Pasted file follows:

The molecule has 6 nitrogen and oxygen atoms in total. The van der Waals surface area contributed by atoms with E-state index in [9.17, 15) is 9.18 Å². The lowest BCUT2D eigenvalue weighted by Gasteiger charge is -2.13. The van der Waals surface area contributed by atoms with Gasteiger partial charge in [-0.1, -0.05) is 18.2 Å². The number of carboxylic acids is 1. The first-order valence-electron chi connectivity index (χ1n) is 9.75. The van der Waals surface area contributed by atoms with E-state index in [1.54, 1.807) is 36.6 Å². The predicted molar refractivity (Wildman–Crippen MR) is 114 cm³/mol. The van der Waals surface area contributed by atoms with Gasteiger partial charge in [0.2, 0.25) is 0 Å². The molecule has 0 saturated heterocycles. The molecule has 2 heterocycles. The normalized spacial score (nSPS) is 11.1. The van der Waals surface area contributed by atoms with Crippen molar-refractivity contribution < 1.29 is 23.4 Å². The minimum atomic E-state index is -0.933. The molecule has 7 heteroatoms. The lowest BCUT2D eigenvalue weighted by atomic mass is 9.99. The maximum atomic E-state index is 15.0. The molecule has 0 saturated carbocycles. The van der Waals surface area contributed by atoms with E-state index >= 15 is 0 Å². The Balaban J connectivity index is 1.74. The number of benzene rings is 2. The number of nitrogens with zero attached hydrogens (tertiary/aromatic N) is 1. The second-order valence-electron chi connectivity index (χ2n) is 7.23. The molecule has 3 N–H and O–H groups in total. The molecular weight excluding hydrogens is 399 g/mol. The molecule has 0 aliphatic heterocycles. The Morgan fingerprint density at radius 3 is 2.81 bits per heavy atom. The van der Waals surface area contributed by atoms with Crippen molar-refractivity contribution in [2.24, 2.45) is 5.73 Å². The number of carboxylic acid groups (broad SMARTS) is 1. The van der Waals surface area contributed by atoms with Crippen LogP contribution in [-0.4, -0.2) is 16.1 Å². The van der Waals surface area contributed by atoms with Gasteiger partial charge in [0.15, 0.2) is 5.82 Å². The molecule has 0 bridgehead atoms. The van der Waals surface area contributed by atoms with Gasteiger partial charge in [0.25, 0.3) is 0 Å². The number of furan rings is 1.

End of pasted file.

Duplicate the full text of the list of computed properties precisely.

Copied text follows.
The molecule has 6 nitrogen and oxygen atoms in total. The van der Waals surface area contributed by atoms with E-state index in [9.17, 15) is 9.18 Å². The lowest BCUT2D eigenvalue weighted by Gasteiger charge is -2.13. The van der Waals surface area contributed by atoms with Gasteiger partial charge in [-0.1, -0.05) is 18.2 Å². The number of carboxylic acids is 1. The first-order valence-electron chi connectivity index (χ1n) is 9.75. The van der Waals surface area contributed by atoms with E-state index in [1.54, 1.807) is 36.6 Å². The predicted molar refractivity (Wildman–Crippen MR) is 114 cm³/mol. The van der Waals surface area contributed by atoms with Gasteiger partial charge in [0.2, 0.25) is 0 Å². The molecule has 0 saturated heterocycles. The molecule has 2 heterocycles. The normalized spacial score (nSPS) is 11.1. The van der Waals surface area contributed by atoms with Crippen molar-refractivity contribution < 1.29 is 23.4 Å². The minimum atomic E-state index is -0.933. The molecule has 7 heteroatoms. The lowest BCUT2D eigenvalue weighted by atomic mass is 9.99. The maximum atomic E-state index is 15.0. The molecule has 0 saturated carbocycles. The van der Waals surface area contributed by atoms with E-state index >= 15 is 0 Å². The Balaban J connectivity index is 1.74. The number of benzene rings is 2. The number of nitrogens with zero attached hydrogens (tertiary/aromatic N) is 1. The second-order valence-electron chi connectivity index (χ2n) is 7.23. The molecule has 3 N–H and O–H groups in total. The molecular weight excluding hydrogens is 399 g/mol. The molecule has 0 aliphatic heterocycles. The Morgan fingerprint density at radius 3 is 2.81 bits per heavy atom. The van der Waals surface area contributed by atoms with Crippen molar-refractivity contribution in [2.24, 2.45) is 5.73 Å². The number of carboxylic acid groups (broad SMARTS) is 1. The van der Waals surface area contributed by atoms with Crippen LogP contribution in [-0.4, -0.2) is 16.1 Å². The van der Waals surface area contributed by atoms with Gasteiger partial charge in [0.15, 0.2) is 5.82 Å². The molecule has 0 bridgehead atoms. The van der Waals surface area contributed by atoms with Gasteiger partial charge in [0.25, 0.3) is 0 Å². The number of furan rings is 1.